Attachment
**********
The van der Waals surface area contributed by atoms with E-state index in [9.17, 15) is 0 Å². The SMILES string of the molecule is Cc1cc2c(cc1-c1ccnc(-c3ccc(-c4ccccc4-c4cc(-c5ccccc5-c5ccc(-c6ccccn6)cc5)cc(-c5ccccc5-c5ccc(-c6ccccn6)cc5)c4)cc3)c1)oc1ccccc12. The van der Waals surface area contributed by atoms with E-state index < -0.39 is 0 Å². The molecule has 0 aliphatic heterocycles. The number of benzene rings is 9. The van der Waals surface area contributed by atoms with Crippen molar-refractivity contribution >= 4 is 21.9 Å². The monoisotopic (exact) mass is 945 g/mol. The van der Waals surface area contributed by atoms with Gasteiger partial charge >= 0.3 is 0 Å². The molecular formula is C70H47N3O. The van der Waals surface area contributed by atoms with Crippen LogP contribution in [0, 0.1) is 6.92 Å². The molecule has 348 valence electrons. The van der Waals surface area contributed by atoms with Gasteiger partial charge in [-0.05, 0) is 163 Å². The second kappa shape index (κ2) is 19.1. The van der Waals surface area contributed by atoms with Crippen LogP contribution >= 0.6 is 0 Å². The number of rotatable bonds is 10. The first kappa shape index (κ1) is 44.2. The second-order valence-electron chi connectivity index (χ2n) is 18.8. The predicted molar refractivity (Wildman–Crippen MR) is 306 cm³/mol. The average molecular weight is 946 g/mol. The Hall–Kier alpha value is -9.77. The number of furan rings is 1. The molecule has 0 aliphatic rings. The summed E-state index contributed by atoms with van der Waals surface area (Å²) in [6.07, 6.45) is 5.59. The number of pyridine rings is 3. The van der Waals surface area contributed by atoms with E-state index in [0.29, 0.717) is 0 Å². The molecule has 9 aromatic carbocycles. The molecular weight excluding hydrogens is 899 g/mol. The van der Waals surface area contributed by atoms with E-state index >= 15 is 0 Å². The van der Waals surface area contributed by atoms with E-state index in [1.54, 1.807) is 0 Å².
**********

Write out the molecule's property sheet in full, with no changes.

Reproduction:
The van der Waals surface area contributed by atoms with E-state index in [9.17, 15) is 0 Å². The SMILES string of the molecule is Cc1cc2c(cc1-c1ccnc(-c3ccc(-c4ccccc4-c4cc(-c5ccccc5-c5ccc(-c6ccccn6)cc5)cc(-c5ccccc5-c5ccc(-c6ccccn6)cc5)c4)cc3)c1)oc1ccccc12. The van der Waals surface area contributed by atoms with E-state index < -0.39 is 0 Å². The molecule has 0 aliphatic heterocycles. The number of benzene rings is 9. The van der Waals surface area contributed by atoms with Crippen molar-refractivity contribution >= 4 is 21.9 Å². The monoisotopic (exact) mass is 945 g/mol. The van der Waals surface area contributed by atoms with Gasteiger partial charge >= 0.3 is 0 Å². The molecular formula is C70H47N3O. The van der Waals surface area contributed by atoms with Crippen LogP contribution in [0, 0.1) is 6.92 Å². The molecule has 348 valence electrons. The van der Waals surface area contributed by atoms with Gasteiger partial charge in [-0.05, 0) is 163 Å². The second kappa shape index (κ2) is 19.1. The van der Waals surface area contributed by atoms with Crippen LogP contribution >= 0.6 is 0 Å². The number of rotatable bonds is 10. The first kappa shape index (κ1) is 44.2. The second-order valence-electron chi connectivity index (χ2n) is 18.8. The predicted molar refractivity (Wildman–Crippen MR) is 306 cm³/mol. The average molecular weight is 946 g/mol. The Hall–Kier alpha value is -9.77. The number of furan rings is 1. The molecule has 0 aliphatic rings. The summed E-state index contributed by atoms with van der Waals surface area (Å²) in [6.07, 6.45) is 5.59. The number of pyridine rings is 3. The van der Waals surface area contributed by atoms with E-state index in [0.29, 0.717) is 0 Å². The molecule has 9 aromatic carbocycles. The molecular weight excluding hydrogens is 899 g/mol. The van der Waals surface area contributed by atoms with E-state index >= 15 is 0 Å². The van der Waals surface area contributed by atoms with E-state index in [1.54, 1.807) is 0 Å².